Make us your home page

Today’s top headlines delivered to you daily.

(View our Privacy Policy)

MacKay, McBride, Davis … Sink?

It would be better if the Democrats ran somebody for governor this year. It seems unsporting to let the probable Republican nominee, Bill McCollum, waltz into the job.

This is not out of any disrespect for McCollum. Rather my bias is always toward a good contest. So the Democrats ought to come up with a candidate, which, at last check, they have not done.

The trouble with Democrats (if you do not mind sweeping generalizations, and if you do, too bad) is that they run because they are convinced of their own merits, and that Republicans are bad. Yet they rarely remember to go about the crucial task of winning the most votes in the election. This is a tiresome flaw.

After all, there are more Democrats than Republicans in Florida, but you would not know it. The Republicans have a strong majority in the Legislature and all but one seat on the state Cabinet. Florida has had a Republican governor for the past 12 years straight and is leaning toward making it 16.

During that time, the Democrats have run some mighty fine people for governor, including Buddy MacKay in 1998, Bill McBride in 2002 and Jim Davis in 2006. They lost, respectively, to Jeb Bush, Jeb Bush and Charlie Crist.

The last Democrat who won a governor's race in Florida was Lawton Chiles over a rookie Jeb Bush in 1994 — 16 years ago! Despite Chiles' gigantic legacy and beloved memory, he did not win because he was a nice fellow, but because he knew how to get the most votes. Saint Lawton could throw a punch. He took a joy in beating Republicans that was pure FDR or, if you will, James Carville. The young Bush did not lose an ideological debate to Chiles; he lost a knife fight.

But for the Democrats since then — pish! They all ran the same race. They ran as if they were running for class president. They ran as if the winner would be chosen by a committee of philosophers. They ran as if the Governor's Mansion would go to the candidate with the highest SAT score. In short, they assumed that the people of the state had to recognize their merit sooner or later. This is always disastrous.

These days, some people say that Alex Sink, our state's chief financial officer and the only Democrat in the Cabinet, would be a good candidate for governor. Since she has not actually engaged in a campaign so far, it is impossible to tell how she would do in one, but the road map of what she should not do is crystal clear.

She cannot hem and haw her way into the job. She cannot duck questions, dodge issues, or run and hide inside her office whenever somebody asks her something tough, while her oh-so-loyal, oh-so-protective, oh-so-worshipful aides cry out, "No more questions! No more questions!"

Nope. If Alex Sink were going to run for governor, she would need to get out there and stick it to the Republicans. If McCollum sues over the health care bill, she ought to sue him. She ought to go nuclear against the Legislature on a daily basis, even cuss at it in person a little bit, no matter how nice she is. Good grief! If a Democrat running for state office can't run against this Legislature, then the Florida Democratic Party ought to disband and turn the opposition over to somebody who can.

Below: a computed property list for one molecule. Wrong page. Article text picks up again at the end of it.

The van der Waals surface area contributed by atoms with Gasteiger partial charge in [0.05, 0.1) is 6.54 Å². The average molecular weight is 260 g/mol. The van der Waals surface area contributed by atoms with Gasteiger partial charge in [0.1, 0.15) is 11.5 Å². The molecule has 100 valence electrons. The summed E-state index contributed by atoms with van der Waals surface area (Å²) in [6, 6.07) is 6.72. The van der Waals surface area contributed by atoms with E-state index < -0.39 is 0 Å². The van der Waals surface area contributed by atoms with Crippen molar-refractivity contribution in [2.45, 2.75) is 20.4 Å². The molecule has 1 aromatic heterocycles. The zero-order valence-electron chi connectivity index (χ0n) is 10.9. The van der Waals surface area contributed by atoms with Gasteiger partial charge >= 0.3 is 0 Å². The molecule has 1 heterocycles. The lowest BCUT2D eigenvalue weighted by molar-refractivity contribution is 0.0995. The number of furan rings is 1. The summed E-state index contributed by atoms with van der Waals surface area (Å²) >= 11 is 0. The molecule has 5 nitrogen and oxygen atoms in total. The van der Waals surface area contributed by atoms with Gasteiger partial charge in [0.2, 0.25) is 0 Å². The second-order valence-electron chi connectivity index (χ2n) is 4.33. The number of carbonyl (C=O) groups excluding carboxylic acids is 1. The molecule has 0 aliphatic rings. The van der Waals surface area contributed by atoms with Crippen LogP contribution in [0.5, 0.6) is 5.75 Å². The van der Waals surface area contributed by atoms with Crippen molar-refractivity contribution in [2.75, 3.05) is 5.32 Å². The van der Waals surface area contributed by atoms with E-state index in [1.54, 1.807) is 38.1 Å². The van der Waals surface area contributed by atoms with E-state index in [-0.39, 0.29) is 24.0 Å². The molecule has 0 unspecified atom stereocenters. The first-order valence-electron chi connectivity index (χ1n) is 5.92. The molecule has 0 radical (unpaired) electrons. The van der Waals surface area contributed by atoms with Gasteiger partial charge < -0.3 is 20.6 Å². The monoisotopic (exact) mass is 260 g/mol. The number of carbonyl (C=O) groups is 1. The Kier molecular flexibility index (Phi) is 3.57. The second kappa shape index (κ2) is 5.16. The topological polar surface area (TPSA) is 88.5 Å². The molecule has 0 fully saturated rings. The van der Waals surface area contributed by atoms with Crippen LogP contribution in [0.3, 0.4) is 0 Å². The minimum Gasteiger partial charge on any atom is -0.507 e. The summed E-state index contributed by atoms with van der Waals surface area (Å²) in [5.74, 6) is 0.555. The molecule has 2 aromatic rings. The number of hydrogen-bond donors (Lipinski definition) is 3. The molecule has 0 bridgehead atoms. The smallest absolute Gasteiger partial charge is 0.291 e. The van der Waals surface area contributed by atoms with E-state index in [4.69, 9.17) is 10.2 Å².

So in conclusion, this is why I hope the Democrats decide to run a candidate for governor this year after all. It would be so much more interesting than what we've got now.

MacKay, McBride, Davis … Sink? 03/31/10 [Last modified: Wednesday, March 31, 2010 6:33pm]
Photo reprints | Article reprints

© 2017 Tampa Bay Times


Join the discussion: Click to view comments, add yours

  1. Jordan Spieth wins British Open (w/ video)


    SOUTHPORT, England — Someday, perhaps soon, there will be a plaque at Royal Birkdale for Jordan Spieth, much like the one off the 16th hole that celebrates Arnold Palmer and the 6-iron he slashed out of the rough in 1961 to win the British Open and usher in a new era of golf.

    Matt Kuchar plays out of the bunker on the 18th hole and finishes with bogey for 1-under 69. He had a one-shot lead after 13 holes.
  2. Fennelly: Brutal weekend could be start of something worse for Rays

    The Heater

    ST. PETERSBURG — Well, that was lovely.

    Brad Boxberger suffers his second loss in the three-game series, this time by allowing back-to-back homers in the eighth inning when called on to protect a 5-3 lead. “Just bad pitches,” he says.
  3. Wesley Chapel hockey camp impresses youth players, parents

    Lightning Strikes

    WESLEY CHAPEL — As a 17-year-old Triple-A hockey player, MacCallum Brown regularly plays against elite talent. As a Palm Harbor resident, he often has to travel to face that talent.

  4. Rays claim not to be panicking after third straight brutal loss to Rangers (w/ video)

    The Heater

    ST. PETERSBURG — There was no "here we go again" moment in the dugout as Rougned Odor's two-run homer in the eighth inning arced across Tropicana Field and toward the rightfield seats, even though when it landed, the score was tied and another late-inning Rays lead was blown.

    Rays third baseman Evan Longoria heads back to the dugout after fouling out in the ninth inning with the potential tying run on first.
  5. White House signals acceptance of Russia sanctions bill


    WASHINGTON — The White House indicated Sunday that President Donald Trump would accept new legislation imposing sanctions on Russia and curtailing his authority to lift them on his own, a striking turnaround after a broad revolt in Congress by lawmakers of both parties who distrusted his friendly approach to …

    President Donald Trump’s ability to lift sanctions against Russia would be blocked.